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Validating visual disturbance types and classes used for forest soil monitoring protocolsAuthor(s): D. S. Page-Dumroese; A. M. Abbott; M. P. Curran; M. F. Jurgensen
Source: Gen. Tech. Rep. RMRS-GTR-267. Fort Collins, CO: U.S. Department of Agriculture, Forest Service, Rocky Mountain Research Station. 17 p.
Publication Series: General Technical Report (GTR)
Station: Rocky Mountain Research Station
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DescriptionWe describe several methods for validating visual soil disturbance classes used during forest soil monitoring after specific management operations. Site-specific vegetative, soil, and hydrologic responses to soil disturbance are needed to identify sensitive and resilient soil properties and processes; therefore, validation of ecosystem responses can provide information for best management practices in selecting appropriate harvest and site preparation techniques that limit long-term degradation and maintain site productivity and hydrologic function. Although research on forest managements affect on soil properties and plant growth responses has been conducted on a few sites, there is a need for additional site-specific validation data of soil visual disturbance attributes across the range of soil and forest conditions.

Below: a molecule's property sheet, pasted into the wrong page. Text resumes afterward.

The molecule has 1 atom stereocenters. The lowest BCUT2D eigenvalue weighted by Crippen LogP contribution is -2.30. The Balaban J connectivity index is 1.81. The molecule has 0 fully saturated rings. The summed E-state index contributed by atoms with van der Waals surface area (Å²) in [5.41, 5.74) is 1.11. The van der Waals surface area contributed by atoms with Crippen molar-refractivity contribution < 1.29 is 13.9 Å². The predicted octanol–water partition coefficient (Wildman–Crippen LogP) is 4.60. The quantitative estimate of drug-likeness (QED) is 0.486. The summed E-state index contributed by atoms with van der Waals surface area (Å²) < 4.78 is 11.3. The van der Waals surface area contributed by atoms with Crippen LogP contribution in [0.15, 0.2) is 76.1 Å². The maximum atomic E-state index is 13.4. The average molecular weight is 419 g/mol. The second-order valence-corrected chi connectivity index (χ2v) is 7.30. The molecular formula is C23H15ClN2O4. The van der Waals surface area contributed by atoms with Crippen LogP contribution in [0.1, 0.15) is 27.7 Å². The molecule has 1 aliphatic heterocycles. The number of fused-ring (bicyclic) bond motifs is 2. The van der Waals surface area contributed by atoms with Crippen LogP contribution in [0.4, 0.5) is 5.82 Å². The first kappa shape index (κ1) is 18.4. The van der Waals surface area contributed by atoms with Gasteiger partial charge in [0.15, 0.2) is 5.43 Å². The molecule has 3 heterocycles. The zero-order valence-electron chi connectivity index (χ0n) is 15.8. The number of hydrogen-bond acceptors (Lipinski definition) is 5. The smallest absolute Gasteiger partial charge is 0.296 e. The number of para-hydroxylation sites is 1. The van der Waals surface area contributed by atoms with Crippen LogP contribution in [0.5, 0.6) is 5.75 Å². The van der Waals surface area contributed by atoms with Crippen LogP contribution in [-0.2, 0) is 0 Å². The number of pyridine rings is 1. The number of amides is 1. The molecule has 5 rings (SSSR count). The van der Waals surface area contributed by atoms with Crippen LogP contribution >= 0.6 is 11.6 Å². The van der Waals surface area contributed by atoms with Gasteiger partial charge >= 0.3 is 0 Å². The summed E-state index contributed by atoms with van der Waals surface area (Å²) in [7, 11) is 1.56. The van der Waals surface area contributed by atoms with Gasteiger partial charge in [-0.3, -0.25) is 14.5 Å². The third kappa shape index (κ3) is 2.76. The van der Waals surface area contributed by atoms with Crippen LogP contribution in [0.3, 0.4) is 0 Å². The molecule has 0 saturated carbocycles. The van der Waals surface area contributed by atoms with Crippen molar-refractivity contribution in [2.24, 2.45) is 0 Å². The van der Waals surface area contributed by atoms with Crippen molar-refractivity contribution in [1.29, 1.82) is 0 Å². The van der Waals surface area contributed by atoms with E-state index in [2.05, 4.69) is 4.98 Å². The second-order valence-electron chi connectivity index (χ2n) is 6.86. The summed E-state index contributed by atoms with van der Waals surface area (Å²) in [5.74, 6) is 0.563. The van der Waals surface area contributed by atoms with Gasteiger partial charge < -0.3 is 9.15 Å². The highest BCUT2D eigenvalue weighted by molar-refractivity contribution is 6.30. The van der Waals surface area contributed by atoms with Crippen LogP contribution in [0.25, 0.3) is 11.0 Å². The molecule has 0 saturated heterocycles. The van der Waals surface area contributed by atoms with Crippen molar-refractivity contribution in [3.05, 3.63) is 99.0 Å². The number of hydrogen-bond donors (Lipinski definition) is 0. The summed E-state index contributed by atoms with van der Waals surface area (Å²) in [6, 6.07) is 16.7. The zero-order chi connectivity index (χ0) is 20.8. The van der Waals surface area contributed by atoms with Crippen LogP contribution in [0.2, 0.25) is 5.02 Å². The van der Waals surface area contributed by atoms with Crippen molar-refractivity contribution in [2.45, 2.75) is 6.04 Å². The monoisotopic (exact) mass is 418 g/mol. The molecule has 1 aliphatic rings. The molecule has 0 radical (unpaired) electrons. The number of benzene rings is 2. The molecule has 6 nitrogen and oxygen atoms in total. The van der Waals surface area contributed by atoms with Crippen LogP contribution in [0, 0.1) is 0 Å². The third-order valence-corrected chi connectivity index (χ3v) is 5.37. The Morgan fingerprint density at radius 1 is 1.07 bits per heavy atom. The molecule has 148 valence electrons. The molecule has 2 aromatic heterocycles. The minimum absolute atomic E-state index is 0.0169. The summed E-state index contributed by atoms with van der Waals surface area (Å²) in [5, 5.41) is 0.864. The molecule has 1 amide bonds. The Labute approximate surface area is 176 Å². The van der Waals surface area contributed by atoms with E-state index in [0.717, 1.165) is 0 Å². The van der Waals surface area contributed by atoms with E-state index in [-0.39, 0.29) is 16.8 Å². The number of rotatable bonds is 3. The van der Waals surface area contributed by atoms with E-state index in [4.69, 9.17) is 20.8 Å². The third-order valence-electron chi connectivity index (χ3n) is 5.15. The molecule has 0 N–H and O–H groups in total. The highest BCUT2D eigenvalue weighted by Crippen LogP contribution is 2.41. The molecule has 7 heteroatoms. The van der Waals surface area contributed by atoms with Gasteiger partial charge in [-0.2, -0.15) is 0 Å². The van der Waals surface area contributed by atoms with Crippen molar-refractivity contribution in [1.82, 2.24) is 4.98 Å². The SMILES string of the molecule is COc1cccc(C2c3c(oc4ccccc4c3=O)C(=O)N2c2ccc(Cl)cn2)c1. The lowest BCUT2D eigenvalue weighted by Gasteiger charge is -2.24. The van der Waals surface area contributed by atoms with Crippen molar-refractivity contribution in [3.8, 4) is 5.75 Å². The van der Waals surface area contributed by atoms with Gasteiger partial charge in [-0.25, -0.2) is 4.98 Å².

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CitationPage-Dumroese, D. S.; Abbott, A. M.; Curran, M. P.; Jurgensen, M. F. 2012. Validating visual disturbance types and classes used for forest soil monitoring protocols. Gen. Tech. Rep. RMRS-GTR-267. Fort Collins, CO: U.S. Department of Agriculture, Forest Service, Rocky Mountain Research Station. 17 p.
Keywordssoil productivity, vegetation, hydrologic function, adaptive management, soil disturbance type, soil disturbance severity class
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